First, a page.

New gear: Meike 85mm f/1.8 sets a new benchmark for affordability
This autofocus-equipped 85mm lens for full-frame Sony E-mount cameras comes in at less than half the price of its nearest rival.
If you’re a full-frame, Sony E-mount shooter on a budget, Hong Kong-based lensmaker Meike has just the thing for you. The new Meike 85mm f/1.8 prime lens includes autofocus support and blows its sole direct rival out of the water when it comes to pricing.
While the Meike 85mm f/1.8 FF STM’s focal length and aperture make it ideally suited to full-frame, it will of course also work on sub-frame E-mount bodies. For Sony’s APS-C shooters or when using an APS-C crop on a full-frame body, it will yield an effective focal length of 128mm.
Who it’s for
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Thanks to its medium telephoto focal length and bright f/1.8 maximum aperture, the Meike 85mm f/1.8 will be particularly interesting to portrait shooters. As well as portraiture, Meike is also aiming the new lens at architectural and landscape photography.
The only direct rival for Meike’s new lens is the Tokina atx-m 85mm f/1.8 FE Plus, which launched in 2020. Less direct rivals are the Sigma 85mm f/1.4 DG DN | Art, Sony FE 85 mm f/1.4 GM, and the Samyang AF 85mm f/1.4 FE which is also sold as the Rokinon AF 85mm f/1.4 FE.
Unfortunately, while it listed a barrel diameter and weight, Meike hasn’t stated a barrel length for its new lens. As we’ll see in a minute, though, it’s likely around three inches in length with a 3.1-inch diameter and weighs 13.6 ounces. That’s just a bit smaller than the Tokina, which has the same barrel diameter but is 3.7 inches long and weighs 22.8 ounces. And not surprisingly, all of the f/1.4 lenses are even bulkier.
Meike also missed stating the material used to construct its lens barrel, which is cleanly designed with just two physical controls. Up front is the manual focus ring, and behind it, you’ll find a focus mode selector switch on the left side of the lens barrel. Just as in its Tokina rival, there’s no weather-sealing here. You’ll need to step up to the Rokinon, Samyang, Sigma, or Sony for that, but it’s an omission that’s very easy to overlook given the Meike’s budget price tag.
The front of the lens barrel is threaded to accept 67mm filters and accessories. The lens is firmware-upgradable via a micro USB port which is to be found neatly hidden within its metal lens mount.
Just like the Tokina and Sigma, Meike has opted for a more budget-conscious, stepper motor-driven autofocus system for the 85mm f1.8 FF STM. The Rokinon, Samyang, and Sony, meanwhile, use linear ultrasonic motors which typically provide greater performance. Focusing is possible to a minimum distance of 2.8 feet for a maximum magnification of 0.13x.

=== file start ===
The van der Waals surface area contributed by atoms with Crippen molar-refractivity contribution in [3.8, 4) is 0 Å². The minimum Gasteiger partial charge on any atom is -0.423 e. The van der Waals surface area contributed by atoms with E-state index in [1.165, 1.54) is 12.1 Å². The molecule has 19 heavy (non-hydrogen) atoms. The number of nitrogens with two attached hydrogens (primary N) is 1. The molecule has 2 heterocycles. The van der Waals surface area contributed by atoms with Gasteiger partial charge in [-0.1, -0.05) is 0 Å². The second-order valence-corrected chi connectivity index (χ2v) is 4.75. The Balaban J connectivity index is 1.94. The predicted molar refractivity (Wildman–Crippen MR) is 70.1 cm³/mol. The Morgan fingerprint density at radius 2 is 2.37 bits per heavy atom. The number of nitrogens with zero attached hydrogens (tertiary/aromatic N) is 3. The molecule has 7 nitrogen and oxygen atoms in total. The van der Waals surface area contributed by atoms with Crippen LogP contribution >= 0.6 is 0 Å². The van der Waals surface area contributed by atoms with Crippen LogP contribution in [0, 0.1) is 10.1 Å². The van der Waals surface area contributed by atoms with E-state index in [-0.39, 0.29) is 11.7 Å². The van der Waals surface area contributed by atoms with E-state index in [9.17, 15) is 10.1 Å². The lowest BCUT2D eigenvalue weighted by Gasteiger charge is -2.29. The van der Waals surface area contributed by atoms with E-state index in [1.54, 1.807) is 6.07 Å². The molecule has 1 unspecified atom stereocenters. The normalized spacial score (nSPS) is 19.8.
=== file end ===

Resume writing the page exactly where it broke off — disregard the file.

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The reason for the lens’ affordability can likely be found in its optical formula. For one thing, with just nine elements in six groups, it’s the simplest of the group. The Tokina has one extra element and group, while the Rokinon, Samyang, and Sony add two elements and groups apiece. By far the most complex is the Sigma, though. With 15 elements in 11 groups, it’s nearing double the complexity of the Meike.
But that’s not the whole story of this lens’ value. It’s also worth noting that if you look in the company’s back catalog, this isn’t its first 85mm f/1.8 with nine elements in six groups, and all the other basic specs look to line up nicely as well. That suggests the new E-mount 85mm f/1.8 FF STM has inherited its design largely or entirely from the earlier 85mm f/1.8 AF for Canon EF and Nikon F-mount DSLRs.
Of course, tweaks *could* have been made to the optical formula. Certainly, Meike mentions improved colors thanks to dual-sided, multi-layer coatings on lens elements for this optic, something it didn’t state for either DSLR lens. And while the text has the feel of a somewhat dubious translation, it also appears to suggest the front lens element sports a dust and smudge-resistant coating.
Meike has opted for a nine-bladed aperture iris for the 85mm f/1.8, which is the same number of blades used by the Rokinon, Samyang, and Tokina. Both the Sigma and Sony lenses have two additional blades, and their 11-bladed apertures should yield rounder bokeh, especially when stopped down somewhat.
The lens supports electronic aperture control and allows a minimum aperture of f/22. It’s the only lens to do so, with the Rokinon, Samyang, Sigma, Sony, and Tokina all limited to a minimum aperture of f/16.
Pricing & availability
Available immediately, the Meike 85mm f/1.8 FF STM lens is priced at just $199.99. That makes it far more affordable than its nearest rivals at the same focal length, the Tokina 85mm f/1.8 and Samyang 85mm f/1.4, which both list at right around $500. The Rokinon 85mm f/1.4 comes in at $530, while Sigma and Sony’s equivalents are much pricier at $1,199 and $1,799.99 respectively.
That makes the Meike hands-down the most affordable AF-capable 85mm for full-frame E-mount, as of this writing.
Meike 85mm sample Images
Meike has provided the following sample images showing the new lens in use.